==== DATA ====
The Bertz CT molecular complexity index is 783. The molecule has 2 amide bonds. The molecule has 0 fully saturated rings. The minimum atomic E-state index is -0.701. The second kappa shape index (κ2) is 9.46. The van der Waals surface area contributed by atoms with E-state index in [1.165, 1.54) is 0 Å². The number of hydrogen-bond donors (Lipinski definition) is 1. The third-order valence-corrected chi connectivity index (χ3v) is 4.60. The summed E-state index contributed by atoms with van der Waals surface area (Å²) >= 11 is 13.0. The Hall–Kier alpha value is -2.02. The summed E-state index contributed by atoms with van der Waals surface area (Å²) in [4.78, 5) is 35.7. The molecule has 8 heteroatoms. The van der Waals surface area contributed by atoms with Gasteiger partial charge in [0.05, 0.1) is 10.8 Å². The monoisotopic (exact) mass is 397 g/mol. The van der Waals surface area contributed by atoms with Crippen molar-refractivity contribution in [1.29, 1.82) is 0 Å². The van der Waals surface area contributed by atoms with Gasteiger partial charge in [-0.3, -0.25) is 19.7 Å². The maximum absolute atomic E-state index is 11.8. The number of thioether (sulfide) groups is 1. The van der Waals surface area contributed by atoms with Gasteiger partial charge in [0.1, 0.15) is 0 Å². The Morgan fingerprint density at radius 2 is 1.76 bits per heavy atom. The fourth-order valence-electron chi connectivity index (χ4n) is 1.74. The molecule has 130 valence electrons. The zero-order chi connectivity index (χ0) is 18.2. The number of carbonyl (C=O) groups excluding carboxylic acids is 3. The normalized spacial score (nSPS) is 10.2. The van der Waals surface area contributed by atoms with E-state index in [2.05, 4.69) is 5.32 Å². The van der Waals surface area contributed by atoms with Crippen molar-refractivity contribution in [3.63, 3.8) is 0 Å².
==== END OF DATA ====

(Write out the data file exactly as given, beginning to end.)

The Bertz CT molecular complexity index is 783. The molecule has 2 amide bonds. The molecule has 0 fully saturated rings. The minimum atomic E-state index is -0.701. The second kappa shape index (κ2) is 9.46. The van der Waals surface area contributed by atoms with E-state index in [1.165, 1.54) is 0 Å². The number of hydrogen-bond donors (Lipinski definition) is 1. The third-order valence-corrected chi connectivity index (χ3v) is 4.60. The summed E-state index contributed by atoms with van der Waals surface area (Å²) >= 11 is 13.0. The Hall–Kier alpha value is -2.02. The summed E-state index contributed by atoms with van der Waals surface area (Å²) in [4.78, 5) is 35.7. The molecule has 8 heteroatoms. The van der Waals surface area contributed by atoms with Gasteiger partial charge in [0.05, 0.1) is 10.8 Å². The monoisotopic (exact) mass is 397 g/mol. The van der Waals surface area contributed by atoms with Crippen molar-refractivity contribution in [1.29, 1.82) is 0 Å². The van der Waals surface area contributed by atoms with Gasteiger partial charge in [-0.3, -0.25) is 19.7 Å². The maximum absolute atomic E-state index is 11.8. The number of thioether (sulfide) groups is 1. The van der Waals surface area contributed by atoms with Gasteiger partial charge in [0.1, 0.15) is 0 Å². The Morgan fingerprint density at radius 2 is 1.76 bits per heavy atom. The fourth-order valence-electron chi connectivity index (χ4n) is 1.74. The molecule has 130 valence electrons. The zero-order chi connectivity index (χ0) is 18.2. The number of carbonyl (C=O) groups excluding carboxylic acids is 3. The normalized spacial score (nSPS) is 10.2. The van der Waals surface area contributed by atoms with E-state index in [2.05, 4.69) is 5.32 Å². The van der Waals surface area contributed by atoms with Crippen molar-refractivity contribution in [3.63, 3.8) is 0 Å².